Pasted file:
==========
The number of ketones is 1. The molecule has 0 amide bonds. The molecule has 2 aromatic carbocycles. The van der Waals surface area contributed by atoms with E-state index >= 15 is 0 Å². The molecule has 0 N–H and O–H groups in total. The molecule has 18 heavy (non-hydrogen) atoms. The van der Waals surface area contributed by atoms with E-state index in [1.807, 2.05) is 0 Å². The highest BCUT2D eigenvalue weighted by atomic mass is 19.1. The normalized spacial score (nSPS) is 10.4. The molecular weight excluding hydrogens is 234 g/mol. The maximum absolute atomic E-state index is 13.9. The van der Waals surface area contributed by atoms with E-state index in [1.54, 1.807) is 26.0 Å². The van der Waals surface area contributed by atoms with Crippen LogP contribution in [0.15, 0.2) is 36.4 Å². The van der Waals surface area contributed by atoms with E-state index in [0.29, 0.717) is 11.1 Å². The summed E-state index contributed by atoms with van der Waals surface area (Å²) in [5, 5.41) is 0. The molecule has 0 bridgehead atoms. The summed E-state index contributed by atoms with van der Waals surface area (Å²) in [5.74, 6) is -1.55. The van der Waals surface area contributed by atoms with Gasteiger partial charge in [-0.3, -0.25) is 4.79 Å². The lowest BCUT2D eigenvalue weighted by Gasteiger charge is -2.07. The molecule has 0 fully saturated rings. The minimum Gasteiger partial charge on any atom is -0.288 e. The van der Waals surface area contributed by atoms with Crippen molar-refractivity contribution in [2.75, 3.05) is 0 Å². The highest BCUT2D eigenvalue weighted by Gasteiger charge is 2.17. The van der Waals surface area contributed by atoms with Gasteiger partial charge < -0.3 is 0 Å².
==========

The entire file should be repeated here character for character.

The number of ketones is 1. The molecule has 0 amide bonds. The molecule has 2 aromatic carbocycles. The van der Waals surface area contributed by atoms with E-state index >= 15 is 0 Å². The molecule has 0 N–H and O–H groups in total. The molecule has 18 heavy (non-hydrogen) atoms. The van der Waals surface area contributed by atoms with E-state index in [1.807, 2.05) is 0 Å². The highest BCUT2D eigenvalue weighted by atomic mass is 19.1. The normalized spacial score (nSPS) is 10.4. The molecular weight excluding hydrogens is 234 g/mol. The maximum absolute atomic E-state index is 13.9. The van der Waals surface area contributed by atoms with E-state index in [1.54, 1.807) is 26.0 Å². The van der Waals surface area contributed by atoms with Crippen LogP contribution in [0.15, 0.2) is 36.4 Å². The van der Waals surface area contributed by atoms with E-state index in [0.29, 0.717) is 11.1 Å². The summed E-state index contributed by atoms with van der Waals surface area (Å²) in [5, 5.41) is 0. The molecule has 0 bridgehead atoms. The summed E-state index contributed by atoms with van der Waals surface area (Å²) in [5.74, 6) is -1.55. The van der Waals surface area contributed by atoms with Gasteiger partial charge in [-0.3, -0.25) is 4.79 Å². The lowest BCUT2D eigenvalue weighted by Gasteiger charge is -2.07. The molecule has 0 fully saturated rings. The minimum Gasteiger partial charge on any atom is -0.288 e. The van der Waals surface area contributed by atoms with Crippen molar-refractivity contribution in [2.75, 3.05) is 0 Å². The highest BCUT2D eigenvalue weighted by Gasteiger charge is 2.17. The van der Waals surface area contributed by atoms with Gasteiger partial charge < -0.3 is 0 Å².